Archive for the ‘Blueberries’ Category

Blues in the Night

Tuesday, November 17th, 2009

bitn

 
Johnny Mercer was born 100 years ago tomorrow, on November 18, 1909. A statue of the lyricist will be unveiled in his hometown, Savannah Georgia, on his birthday.
 
Tributes have been going on all year and will continue, including my own show “Blues in the Night,” scheduled for Friday evening, November 20. (I may just have mentioned it before!)
 
Alice Parker and I named our program “Blues in the Night” after one of Mercer’s best known musical creations.
 
“Blues” made its debut in a 1941 Warner Bros. film that was named after the song as soon as the producers heard it and realized what a musical hit they had on their hands.
 
The film itself, which recently aired on Turner Classic Movies, is peculiar to say the least.
 
It recounts the adventures of a small group of jazz musicians, including the dour Richard Whorf, the future film director Elia Kazan, and the always over-the-top Jack Carson.
 
These tunesters roam around the country trying to make a living being true to themselves as artists by playing music that is authentically American and bluesy.
 
They are inspired while sitting in a jail cell after a fight with a bar patron who wanted them to play less exalted music.  As they ponder their future an African-American in a nearby cell (it’s a segregated jail) starts intoning,
 
My mama done tol’ me, when I was in knee highs,
My mama done tol’ me, “Son,
“A woman’ll sweet talk and give you the big eye,
“But when the sweet talkin’s done, a woman’s a two-face,
“A worrisome thing who’ll leave you to sing
“The Blues in the Night……”
 
The musicians immediately vow to run out and create the sort of authentic American folk jazz they have just heard.
 
Of course, one might think they would start by hiring the talented singer to whom they have just listened.  Instead, they team up with Priscilla Lane. She’s pretty, but she’s a musical lightweight. 
 
The film continues to defy expectations by throwing in assorted genres (it’s a musical, it’s a romance, it’s a gangster movie) and leaving plot lines dangling.
 
What looks like an incipient love interested between Lane and Whorf disappears. The rather pale musician who coughs a lot early in the film, who would end up dying of consumption in a normal Hollywood movie, loses his cough with no explanation.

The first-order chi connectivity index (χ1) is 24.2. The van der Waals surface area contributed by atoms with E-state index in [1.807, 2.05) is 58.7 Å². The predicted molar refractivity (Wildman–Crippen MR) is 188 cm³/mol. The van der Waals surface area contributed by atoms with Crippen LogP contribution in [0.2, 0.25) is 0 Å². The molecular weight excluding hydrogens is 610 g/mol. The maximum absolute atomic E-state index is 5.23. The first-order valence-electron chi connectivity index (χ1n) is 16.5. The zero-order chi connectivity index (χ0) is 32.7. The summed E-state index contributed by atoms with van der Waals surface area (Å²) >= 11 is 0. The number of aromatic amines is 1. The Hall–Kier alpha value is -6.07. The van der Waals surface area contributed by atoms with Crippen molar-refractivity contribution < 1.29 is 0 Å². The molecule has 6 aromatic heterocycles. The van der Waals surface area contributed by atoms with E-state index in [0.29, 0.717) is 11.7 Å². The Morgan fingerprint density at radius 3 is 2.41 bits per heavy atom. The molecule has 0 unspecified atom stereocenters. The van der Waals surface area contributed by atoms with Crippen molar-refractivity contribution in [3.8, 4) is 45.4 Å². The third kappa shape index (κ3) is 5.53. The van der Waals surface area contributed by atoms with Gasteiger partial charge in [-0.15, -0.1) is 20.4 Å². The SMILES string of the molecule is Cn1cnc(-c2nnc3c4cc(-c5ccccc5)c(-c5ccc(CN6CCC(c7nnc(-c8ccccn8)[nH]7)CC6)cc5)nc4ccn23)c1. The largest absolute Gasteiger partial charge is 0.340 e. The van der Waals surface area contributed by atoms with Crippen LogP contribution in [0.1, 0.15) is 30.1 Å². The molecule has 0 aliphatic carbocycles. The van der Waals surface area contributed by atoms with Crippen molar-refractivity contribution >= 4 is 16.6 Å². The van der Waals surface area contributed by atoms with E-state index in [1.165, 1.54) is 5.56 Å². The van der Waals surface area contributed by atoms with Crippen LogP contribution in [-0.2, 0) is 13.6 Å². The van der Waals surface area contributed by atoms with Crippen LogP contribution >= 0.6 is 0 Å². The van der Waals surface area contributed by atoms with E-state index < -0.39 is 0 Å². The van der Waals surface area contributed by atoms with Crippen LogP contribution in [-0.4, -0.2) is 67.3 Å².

The Bad Girl (Betty Field) who vamps half the male cast has about as much sex appeal as a flounder so the plot twists about her strong hold on men’s hearts and minds are rendered completely unbelievable. And so forth.
 
What shines in the movie–and haunts the soundtrack–is “Blues in the Night.” Happily, no one expected Priscilla Lane to sing this rather challenging song. It is repeated mostly instrumentally through the film, and it makes the story more moving than it would otherwise be.
 
Watching the film it was hard for me to believe that before it came out “Blues in the Night” didn’t exist. When they wrote it, Mercer and composer Harold Arlen created that rare thing, a song that sounds as though it has been around forever–as though it has sprung organically from ordinary people’s real lives.
 
More than the box cars and jail sets in which the actors pose, “Blues” evokes the material conditions of working Americans just coming out of the Great Depression.
 
And more than any emotions expressed by this not very exciting cast (the best actors are in minor roles) the song expresses love and loss, humor and pathos–the very soul of the blues.
 
It’s not really in my ideal repertoire. Like Priscilla Lane I’m a lightweight singer. But I can’t resist its siren call.